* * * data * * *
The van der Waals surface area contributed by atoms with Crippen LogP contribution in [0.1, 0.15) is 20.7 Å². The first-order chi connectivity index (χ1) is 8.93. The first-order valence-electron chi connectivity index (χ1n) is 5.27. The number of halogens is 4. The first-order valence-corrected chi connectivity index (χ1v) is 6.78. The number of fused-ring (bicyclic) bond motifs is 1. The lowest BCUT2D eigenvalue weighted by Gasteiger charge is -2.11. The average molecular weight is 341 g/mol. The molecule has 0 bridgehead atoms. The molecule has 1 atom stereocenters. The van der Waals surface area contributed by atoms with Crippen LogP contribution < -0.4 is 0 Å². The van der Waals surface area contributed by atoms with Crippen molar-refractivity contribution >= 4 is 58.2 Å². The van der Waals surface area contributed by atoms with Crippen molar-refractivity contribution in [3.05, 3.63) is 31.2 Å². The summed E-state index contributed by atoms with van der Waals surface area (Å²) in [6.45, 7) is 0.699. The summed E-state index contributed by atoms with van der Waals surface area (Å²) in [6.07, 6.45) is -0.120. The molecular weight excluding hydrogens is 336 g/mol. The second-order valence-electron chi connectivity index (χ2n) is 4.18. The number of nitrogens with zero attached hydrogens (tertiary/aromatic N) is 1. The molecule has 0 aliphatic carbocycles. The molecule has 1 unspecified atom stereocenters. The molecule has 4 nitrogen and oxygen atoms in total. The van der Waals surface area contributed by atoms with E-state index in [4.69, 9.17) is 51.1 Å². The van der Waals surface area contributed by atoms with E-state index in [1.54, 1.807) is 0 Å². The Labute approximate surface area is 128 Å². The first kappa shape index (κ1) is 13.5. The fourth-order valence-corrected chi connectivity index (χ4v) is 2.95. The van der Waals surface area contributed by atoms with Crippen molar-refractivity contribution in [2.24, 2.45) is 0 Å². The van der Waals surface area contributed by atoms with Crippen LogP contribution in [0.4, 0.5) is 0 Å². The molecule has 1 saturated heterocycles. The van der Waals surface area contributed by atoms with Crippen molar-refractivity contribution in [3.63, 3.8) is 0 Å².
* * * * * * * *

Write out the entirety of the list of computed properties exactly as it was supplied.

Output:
The van der Waals surface area contributed by atoms with Crippen LogP contribution in [0.1, 0.15) is 20.7 Å². The first-order chi connectivity index (χ1) is 8.93. The first-order valence-electron chi connectivity index (χ1n) is 5.27. The number of halogens is 4. The first-order valence-corrected chi connectivity index (χ1v) is 6.78. The number of fused-ring (bicyclic) bond motifs is 1. The lowest BCUT2D eigenvalue weighted by Gasteiger charge is -2.11. The average molecular weight is 341 g/mol. The molecule has 0 bridgehead atoms. The molecule has 1 atom stereocenters. The van der Waals surface area contributed by atoms with Crippen LogP contribution < -0.4 is 0 Å². The van der Waals surface area contributed by atoms with Crippen molar-refractivity contribution >= 4 is 58.2 Å². The van der Waals surface area contributed by atoms with Crippen molar-refractivity contribution in [3.05, 3.63) is 31.2 Å². The summed E-state index contributed by atoms with van der Waals surface area (Å²) in [6.45, 7) is 0.699. The summed E-state index contributed by atoms with van der Waals surface area (Å²) in [6.07, 6.45) is -0.120. The molecular weight excluding hydrogens is 336 g/mol. The second-order valence-electron chi connectivity index (χ2n) is 4.18. The number of nitrogens with zero attached hydrogens (tertiary/aromatic N) is 1. The molecule has 0 aliphatic carbocycles. The molecule has 1 unspecified atom stereocenters. The molecule has 4 nitrogen and oxygen atoms in total. The van der Waals surface area contributed by atoms with E-state index in [4.69, 9.17) is 51.1 Å². The van der Waals surface area contributed by atoms with E-state index in [1.54, 1.807) is 0 Å². The Labute approximate surface area is 128 Å². The first kappa shape index (κ1) is 13.5. The fourth-order valence-corrected chi connectivity index (χ4v) is 2.95. The van der Waals surface area contributed by atoms with Crippen molar-refractivity contribution in [2.24, 2.45) is 0 Å². The van der Waals surface area contributed by atoms with Crippen LogP contribution in [0.4, 0.5) is 0 Å². The molecule has 1 saturated heterocycles. The van der Waals surface area contributed by atoms with Crippen molar-refractivity contribution in [3.63, 3.8) is 0 Å².